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Career Guidance Cell




DDIS provides us Career Guidance Cell

  1. Smart Learning can engage students and produce more meaningful learning experiences by using audio/visual aids from various sources. We have Smart Class enabled classes with a plasma/ smart board in each class to aid the teacher to help in delivering the concept better.
  2. Grouped Classroom Experiments are activities where a number of students work in groups on carefully designed guided inquiry questions.
  3. Co-operative Learning involves structuring classes around small groups that work together in such a way that each group member’s success is dependent on the group’s success. There are different situations, but they all balance some that distinguish co-operative learning from competitive or individualistic learning.
  4. Role Plays are an effective method of getting the message across. In most of the role play exercises, each student takes the role of a person affected by an issue and studies the impacts of the issues on human life and/or the effects of human activities on the world around us from the perspective of that person. More rarely, students take on the roles of some phenomena, such as part of an ecosystem, to demonstrate the lesson in an interesting and immediate manner.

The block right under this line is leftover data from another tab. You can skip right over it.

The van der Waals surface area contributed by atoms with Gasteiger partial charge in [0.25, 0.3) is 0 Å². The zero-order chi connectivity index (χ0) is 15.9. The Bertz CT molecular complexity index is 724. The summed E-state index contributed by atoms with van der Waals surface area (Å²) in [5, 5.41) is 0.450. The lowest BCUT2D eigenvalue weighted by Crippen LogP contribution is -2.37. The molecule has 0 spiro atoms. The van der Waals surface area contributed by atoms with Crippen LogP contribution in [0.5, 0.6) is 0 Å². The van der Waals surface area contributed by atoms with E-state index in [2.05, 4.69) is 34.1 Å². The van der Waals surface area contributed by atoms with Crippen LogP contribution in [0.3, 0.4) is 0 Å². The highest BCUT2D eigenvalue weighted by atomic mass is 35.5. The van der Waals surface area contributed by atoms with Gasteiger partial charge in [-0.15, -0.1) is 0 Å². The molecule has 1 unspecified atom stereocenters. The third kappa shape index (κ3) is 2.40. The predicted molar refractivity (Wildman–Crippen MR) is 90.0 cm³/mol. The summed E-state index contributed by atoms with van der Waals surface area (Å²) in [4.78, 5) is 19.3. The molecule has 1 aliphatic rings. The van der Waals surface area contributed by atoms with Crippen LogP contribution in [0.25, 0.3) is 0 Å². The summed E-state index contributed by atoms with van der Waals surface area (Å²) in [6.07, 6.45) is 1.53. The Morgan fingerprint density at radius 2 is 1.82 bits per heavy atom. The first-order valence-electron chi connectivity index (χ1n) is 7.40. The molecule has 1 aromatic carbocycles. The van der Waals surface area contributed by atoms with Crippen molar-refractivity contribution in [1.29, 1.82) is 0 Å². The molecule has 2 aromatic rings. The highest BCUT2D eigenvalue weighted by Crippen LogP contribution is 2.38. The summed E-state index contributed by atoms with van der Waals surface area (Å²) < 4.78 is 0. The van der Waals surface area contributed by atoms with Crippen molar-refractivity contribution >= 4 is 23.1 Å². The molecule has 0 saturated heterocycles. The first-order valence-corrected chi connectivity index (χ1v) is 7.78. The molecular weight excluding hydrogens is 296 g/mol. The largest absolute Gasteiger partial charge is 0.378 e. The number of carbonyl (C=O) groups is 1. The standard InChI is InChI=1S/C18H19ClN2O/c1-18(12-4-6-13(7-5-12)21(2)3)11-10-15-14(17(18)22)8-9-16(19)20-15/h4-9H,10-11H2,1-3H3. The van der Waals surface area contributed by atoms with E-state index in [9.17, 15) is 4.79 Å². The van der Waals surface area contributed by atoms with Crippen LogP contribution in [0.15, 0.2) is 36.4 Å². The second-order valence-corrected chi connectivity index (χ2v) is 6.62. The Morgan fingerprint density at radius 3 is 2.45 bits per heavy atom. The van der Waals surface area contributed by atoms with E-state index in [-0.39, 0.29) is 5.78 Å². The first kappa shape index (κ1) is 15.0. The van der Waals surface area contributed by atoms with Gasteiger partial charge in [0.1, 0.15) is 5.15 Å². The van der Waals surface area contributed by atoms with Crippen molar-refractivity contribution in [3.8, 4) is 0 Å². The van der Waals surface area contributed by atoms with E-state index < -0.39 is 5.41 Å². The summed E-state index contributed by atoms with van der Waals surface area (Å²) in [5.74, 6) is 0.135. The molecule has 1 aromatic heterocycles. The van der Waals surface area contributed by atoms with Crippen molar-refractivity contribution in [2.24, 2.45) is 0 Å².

5. Projects and Models are effective teaching tools. The models are used as demonstrative tools to explain a particular concept. Once the child creates his/her own project, it is easier for the child to internalize the concept as learning by doing is the best way to learn.
  6. Context rich problems are short realistic scenarios giving the students a plausible motivation for solving the problem. The problem is a short story (beginning with “you”) in which the major character is the student. Context rich problems are more complex than traditional problems, reflecting the real world, and may include excess information, or require the student to recall important background information.
  7. Interactive lectures are an easy way for instructors to intellectually engage and involve students as active participants in a lecture based class of any size. In these classes the instructor breaks the lecture at least once per class to have students participate in an activity that lets them work directly with the material.
  8. Socratic Questioning turns a lecture into a guided discussion. Named after the early Greek philosopher/teacher Socrates, a Socratic approach to teaching is one in which the instructor poses thoughtful questions to help students learn.
  9. Comprehensive and Continuous Assessment provides educators with a better understanding of what students are learning and engages students more deeply in the process of learning .